Why every school should have an escape room

A Scottish school has opened a 'space prison' escape room, designed by pupils, in a bid to make maths more interesting

Emma Seith

Why every school should have an escape room...

It's an age-old problem: how do you get more kids engaged with maths?

A Scottish secondary believes it might have the solution: you frame pupils for a crime they did not commit, dress them in orange convict jumpsuits, send them to a futuristic space prison and make them solve puzzles to avoid being sent hurtling into outer space.

Well, not quite – the punishment is only theoretical, for now at least. But Elgin Academy hopes to take advantage of the trend for escape rooms – where players are locked in and have to solve a series of clues in a set time to get out – which have been growing in popularity among adults keen to pit their wits against game designers. The school hopes this will motivate pupils to solve problems and build their maths skills.

At the school in Moray in the north-east of Scotland, a space prison-themed escape room has been designed and built after five pupils, aged 11-14, won the Cracking the Code competition, run by innovation foundation Nesta in partnership with Tata group and Tata Consultancy Services. Today, Elgin Academy welcomes its first escape-room participants.

The Elgin Academy pupils – who went by the name HMS Supernova – were asked to design their own escape room inspired by TV show The Crystal Maze, and to come up with a storyline and a series of maths puzzles to be solved.

The Elgin team won an event held in London in June, in which nine teams of finalists presented their escape-room designs to a panel of judges. Their design has now become reality with help from the Problem Solving Company, which specialises in running problem solving and team-building activities in schools.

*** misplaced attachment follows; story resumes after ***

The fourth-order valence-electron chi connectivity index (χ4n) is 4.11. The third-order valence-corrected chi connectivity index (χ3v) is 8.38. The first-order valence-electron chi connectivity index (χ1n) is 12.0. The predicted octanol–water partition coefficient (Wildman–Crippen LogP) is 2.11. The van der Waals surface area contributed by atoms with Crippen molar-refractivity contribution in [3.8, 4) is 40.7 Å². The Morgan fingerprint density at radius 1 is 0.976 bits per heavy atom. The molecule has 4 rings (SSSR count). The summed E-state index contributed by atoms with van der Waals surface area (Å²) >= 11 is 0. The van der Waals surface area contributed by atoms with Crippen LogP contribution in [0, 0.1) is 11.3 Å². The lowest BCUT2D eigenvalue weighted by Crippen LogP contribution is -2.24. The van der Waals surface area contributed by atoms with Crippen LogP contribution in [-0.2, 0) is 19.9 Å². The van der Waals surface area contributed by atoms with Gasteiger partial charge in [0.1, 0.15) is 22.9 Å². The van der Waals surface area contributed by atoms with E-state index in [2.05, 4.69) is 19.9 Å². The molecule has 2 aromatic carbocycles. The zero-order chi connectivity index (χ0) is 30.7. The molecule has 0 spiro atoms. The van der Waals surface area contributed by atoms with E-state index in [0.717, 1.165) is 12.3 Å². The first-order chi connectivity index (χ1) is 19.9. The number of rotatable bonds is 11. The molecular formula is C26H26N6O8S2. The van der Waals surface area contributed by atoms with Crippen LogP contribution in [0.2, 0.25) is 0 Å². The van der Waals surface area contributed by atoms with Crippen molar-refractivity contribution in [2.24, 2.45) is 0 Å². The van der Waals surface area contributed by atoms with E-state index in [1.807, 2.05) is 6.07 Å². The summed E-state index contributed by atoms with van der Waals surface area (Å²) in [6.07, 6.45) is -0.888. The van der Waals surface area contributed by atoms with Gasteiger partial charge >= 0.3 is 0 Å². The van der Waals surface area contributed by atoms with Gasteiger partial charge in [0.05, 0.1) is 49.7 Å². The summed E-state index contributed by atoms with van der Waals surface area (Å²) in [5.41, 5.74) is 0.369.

The escape room has been built on a lorry parked in the school's grounds and used this week by groups of pupils and staff. There was even a competition for "golden tickets" to secure a place in one of the teams.

Headteacher David Barnett said: “The buzz this has created in school has led to an increased profile for maths learning. Alongside that, our pupils have developed a number of highly valued transferable skills through taking part in this project. We are very proud of their achievement."

The Cracking the Code competition is a part of Maths Mission, a series of pilots seeking to find the most effective ways to increase young people’s interest in maths and improve their collaborative problem-solving skills. In its first year, 118 schools from across the UK registered for the competition with 400 students participating, consisting of 41 per cent boys and 59 per cent girls.

Joysy John, director of education at Nesta, said the competition had been a success because it mixed maths with creativity and teamwork.

She added: “Schools can make learning maths more interesting if we get students to solve problems in interesting contexts, while helping them build important skills to make them future ready.”

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Emma Seith

Emma Seith

Emma Seith is a reporter for Tes Scotland

Find me on Twitter @Emma_Seith

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